Migratory Birds
Mountain-Prairie Region

Welcome to the Migratory Bird Program located in the Mountain-Prairie Region. We provide leadership in the conservation of migratory bird species and their habitats through partnerships, grants, and outreach for present and future generations. 

Baird's Sparrow by Bob Gress

Baird's Sparrow
Copyright: Bob Gress

The U.S. Fish and Wildlife Service has the primary responsibility for administration of the Migratory Bird Treaty Act (1918), its amendments, and subsequent acts. All migratory birds are listed as trust species and require USFWS management, however, the list of species protected under the Migratory Bird Treaty Act (MBTA) are a subset of the trust species and can be found here. More information on MBTA and information on the Bald and Golden Eagle Protection Act can be found here.

Declining species and species groups are a major priority for the Migratory Bird Program. The Migratory Bird Management Office in Washington D.C. published a list of Species of Conservation Concern, 2008 to focus on identifying species most at risk for listing as endangered or threatened and investigating reasons for their decline. Additional sources of information about species of conservation concern is available from other national plans including: Partners In Flight, North American Waterbird Conservation PlanNorth American Waterfowl Management Plan, and the U.S. Shorebird Conservation Plan. To see the most recent national state of the birds report click here.

Another function of the Migratory Bird Program is technical data exchange and application of science to the management of avian species. Recently, we have published reports concerning our regional priority species; Status of 10 Bird Species of Conservation Concern in Region 6 and Status of Additional 10 Bird Species of Concervation Concern in Region 6 as well as a number of Biological Technical Reports focused on avian issues.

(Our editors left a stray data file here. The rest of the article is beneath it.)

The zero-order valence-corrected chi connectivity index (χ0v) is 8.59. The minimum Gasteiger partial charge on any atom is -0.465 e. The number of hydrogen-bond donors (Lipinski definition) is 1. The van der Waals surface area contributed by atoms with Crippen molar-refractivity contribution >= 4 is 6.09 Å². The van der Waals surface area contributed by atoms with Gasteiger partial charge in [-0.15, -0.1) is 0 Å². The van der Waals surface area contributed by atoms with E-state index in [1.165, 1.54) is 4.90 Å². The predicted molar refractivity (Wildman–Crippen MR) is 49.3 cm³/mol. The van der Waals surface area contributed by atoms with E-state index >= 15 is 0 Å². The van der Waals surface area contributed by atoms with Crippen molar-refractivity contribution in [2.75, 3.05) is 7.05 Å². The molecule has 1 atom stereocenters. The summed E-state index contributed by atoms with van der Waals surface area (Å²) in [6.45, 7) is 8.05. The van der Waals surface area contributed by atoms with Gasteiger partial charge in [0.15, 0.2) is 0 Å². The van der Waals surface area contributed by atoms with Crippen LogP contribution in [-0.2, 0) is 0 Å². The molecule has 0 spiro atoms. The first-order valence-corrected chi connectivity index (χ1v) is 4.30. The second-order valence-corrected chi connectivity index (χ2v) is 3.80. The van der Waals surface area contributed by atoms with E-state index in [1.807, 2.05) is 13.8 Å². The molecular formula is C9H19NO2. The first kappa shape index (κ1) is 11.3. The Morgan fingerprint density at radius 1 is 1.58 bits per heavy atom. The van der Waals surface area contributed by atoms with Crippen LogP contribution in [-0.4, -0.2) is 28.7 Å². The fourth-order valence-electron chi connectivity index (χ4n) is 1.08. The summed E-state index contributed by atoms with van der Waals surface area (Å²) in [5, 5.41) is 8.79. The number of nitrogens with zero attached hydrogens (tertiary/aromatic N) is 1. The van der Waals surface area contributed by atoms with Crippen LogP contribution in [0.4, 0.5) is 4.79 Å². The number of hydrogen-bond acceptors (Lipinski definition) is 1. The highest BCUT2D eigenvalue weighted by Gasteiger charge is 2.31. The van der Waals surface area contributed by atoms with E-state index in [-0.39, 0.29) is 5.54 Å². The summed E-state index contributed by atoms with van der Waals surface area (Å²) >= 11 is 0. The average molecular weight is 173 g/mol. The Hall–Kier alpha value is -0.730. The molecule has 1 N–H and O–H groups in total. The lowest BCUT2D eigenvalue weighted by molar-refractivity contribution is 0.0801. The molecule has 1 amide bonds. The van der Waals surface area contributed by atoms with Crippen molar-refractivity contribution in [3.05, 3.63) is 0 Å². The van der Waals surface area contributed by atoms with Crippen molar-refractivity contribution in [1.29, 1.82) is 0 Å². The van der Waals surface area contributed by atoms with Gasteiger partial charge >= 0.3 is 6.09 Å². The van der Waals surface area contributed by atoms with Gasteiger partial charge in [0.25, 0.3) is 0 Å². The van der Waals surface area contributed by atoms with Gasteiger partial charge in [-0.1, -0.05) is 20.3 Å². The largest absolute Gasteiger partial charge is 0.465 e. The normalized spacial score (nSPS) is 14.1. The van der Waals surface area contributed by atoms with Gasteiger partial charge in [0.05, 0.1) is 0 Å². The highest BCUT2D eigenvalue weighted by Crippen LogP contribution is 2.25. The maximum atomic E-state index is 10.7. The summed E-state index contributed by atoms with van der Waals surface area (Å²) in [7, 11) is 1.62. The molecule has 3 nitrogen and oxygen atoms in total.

Other Resources

  1. Monitoring bird trends is the major method used to determine the status of trust species. The largest effort to monitor avian species is the Breeding Bird Survey. Another major tool used to assess avian populations and trends is banding. Data from the Bird Banding Lab is important for setting annual hunting regulations and is a tool for assessing nongame bird populations and migratory pathways.
  2. The natural history accounts for all avian species in North America can be found at Birds of North America.
  3. Status assessments for all birds have been published by Nature Serve.
  4. The Northern Prairie Wildlife Research Center in Jamestown, North Dakota has a informative web site with a wealth of information on many species in the Mountain-Prairie Region.

Other internet sites with interesting information on birds can be found through the Electronic Resource in Ornithology and BirdNet.

Last updated: October 22, 2014